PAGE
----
Endoscopy 2006; 38(4): 344-348
DOI: 10.1055/s-2006-925158
Original Article
© Georg Thieme Verlag KG Stuttgart · New York

Endoscopic Ultrasound Elastography: the First Step towards Virtual Biopsy? Preliminary Results in 49 Patients

M.  Giovannini1 , L.  C.  Hookey1 , E.  Bories1 , C.  Pesenti1 , G.  Monges1 , J.  R.  Delpero1
  • 1Endoscopic Unit, Paoli-Calmettes Institute, Marseilles, France
Further Information

Publication History

Submitted 21 June 2005

Accepted after revision 19 December 2005

Publication Date:
05 May 2006 (online)

Background and Study Aims: It is well known that some diseases, such as cancer, lead to changes in the hardness of tissue. Sonoelastography, a technique that allows the elasticity of tissue to be assessed during ultrasound examination, provides the ultrasonographer with important additional information that can be used for diagnosis. The aim of this study was to evaluate the ability of endoscopic ultrasound elastography to differentiate between benign and malignant pancreatic masses and lymph nodes.
Patients and Methods: During a 12-month period, 49 patients underwent endoscopic ultrasound (EUS) examinations with elastography, conducted by a single endoscopist. Twenty-four patients underwent evaluation of a pancreatic mass (mean diameter 24.7 ± 11.1mm) and 25 underwent evaluation of 31 lymph nodes. The mean diameter of the lymph nodes was 19.7 ± 8.6 mm, and they were found in the cervical area (n = 3), mediastinum (n = 17), celiac arterial trunk region (n = 5), and aortocaval region (n = 6).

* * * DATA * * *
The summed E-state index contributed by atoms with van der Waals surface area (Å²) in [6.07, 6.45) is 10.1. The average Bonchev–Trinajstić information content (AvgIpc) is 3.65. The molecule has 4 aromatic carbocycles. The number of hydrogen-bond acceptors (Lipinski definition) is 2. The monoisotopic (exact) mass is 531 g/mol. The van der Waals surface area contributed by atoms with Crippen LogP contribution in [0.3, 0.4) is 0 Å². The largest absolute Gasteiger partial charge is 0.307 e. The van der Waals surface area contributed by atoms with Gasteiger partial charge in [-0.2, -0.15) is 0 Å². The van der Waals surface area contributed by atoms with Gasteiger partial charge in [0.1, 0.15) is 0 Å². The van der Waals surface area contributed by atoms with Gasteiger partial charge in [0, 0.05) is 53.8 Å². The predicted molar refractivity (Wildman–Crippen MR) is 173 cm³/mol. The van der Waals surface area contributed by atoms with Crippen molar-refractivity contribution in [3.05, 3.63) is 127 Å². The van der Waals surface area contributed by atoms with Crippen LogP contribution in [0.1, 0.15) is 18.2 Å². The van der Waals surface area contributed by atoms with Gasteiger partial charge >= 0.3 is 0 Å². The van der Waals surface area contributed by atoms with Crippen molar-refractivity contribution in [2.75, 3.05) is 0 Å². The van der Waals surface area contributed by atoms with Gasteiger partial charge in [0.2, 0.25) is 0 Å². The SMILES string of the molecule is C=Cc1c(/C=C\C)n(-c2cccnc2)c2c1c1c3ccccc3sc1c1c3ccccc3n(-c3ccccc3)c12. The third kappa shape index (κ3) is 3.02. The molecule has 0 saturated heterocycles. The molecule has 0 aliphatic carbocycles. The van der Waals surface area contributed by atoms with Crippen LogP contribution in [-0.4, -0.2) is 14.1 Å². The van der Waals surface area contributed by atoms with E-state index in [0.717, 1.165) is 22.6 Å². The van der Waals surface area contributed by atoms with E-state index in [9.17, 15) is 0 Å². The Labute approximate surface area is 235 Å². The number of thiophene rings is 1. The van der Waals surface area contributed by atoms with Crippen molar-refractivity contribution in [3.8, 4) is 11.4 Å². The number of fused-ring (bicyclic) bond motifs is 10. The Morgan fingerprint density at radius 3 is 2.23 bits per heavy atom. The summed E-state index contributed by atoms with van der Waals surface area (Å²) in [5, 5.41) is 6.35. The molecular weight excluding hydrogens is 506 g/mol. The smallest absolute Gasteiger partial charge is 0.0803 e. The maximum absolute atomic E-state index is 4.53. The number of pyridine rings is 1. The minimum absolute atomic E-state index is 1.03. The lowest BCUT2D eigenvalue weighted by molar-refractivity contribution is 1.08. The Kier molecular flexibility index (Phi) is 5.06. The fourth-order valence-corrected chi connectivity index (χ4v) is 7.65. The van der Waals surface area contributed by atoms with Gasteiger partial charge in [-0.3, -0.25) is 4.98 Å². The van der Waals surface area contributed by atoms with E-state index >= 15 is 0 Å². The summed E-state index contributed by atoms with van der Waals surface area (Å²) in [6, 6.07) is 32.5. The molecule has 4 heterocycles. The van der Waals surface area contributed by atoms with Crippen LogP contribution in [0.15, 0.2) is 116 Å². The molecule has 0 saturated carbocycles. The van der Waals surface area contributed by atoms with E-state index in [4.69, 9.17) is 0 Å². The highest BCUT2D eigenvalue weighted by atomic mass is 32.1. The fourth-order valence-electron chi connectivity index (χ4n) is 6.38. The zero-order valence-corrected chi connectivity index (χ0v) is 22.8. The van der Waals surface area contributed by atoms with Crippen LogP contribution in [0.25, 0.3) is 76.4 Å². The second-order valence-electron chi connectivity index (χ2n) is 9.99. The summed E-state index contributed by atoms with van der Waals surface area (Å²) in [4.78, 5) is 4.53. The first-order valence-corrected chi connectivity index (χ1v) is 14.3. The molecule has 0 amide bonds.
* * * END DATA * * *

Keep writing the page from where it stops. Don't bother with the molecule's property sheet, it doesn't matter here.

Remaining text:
Results: The sonoelastography images of pancreatic masses were interpreted as benign in four cases and malignant in 20. The sensitivity and specificity of sonoelastography in the diagnosis of malignant lesions were 100 % and 67 %, respectively. The sonoelastography images of the lymph nodes were interpreted as showing malignancy in 22 cases, benign conditions in seven, and indeterminate status in two. The sensitivity and specificity of sonoelastography for evaluating malignant lymph-node invasion were 100 % and 50 %, respectively.
Conclusions: EUS elastography is potentially capable of further defining the tissue characteristics of benign and malignant lesions but specifity has to be improved. It can be used to guide biopsy sampling for diagnosis.


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M. Giovannini, M. D.

Endoscopic Unit, Paoli-Calmettes Institute

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Email: hdjchir@marseille.fnclcc.fr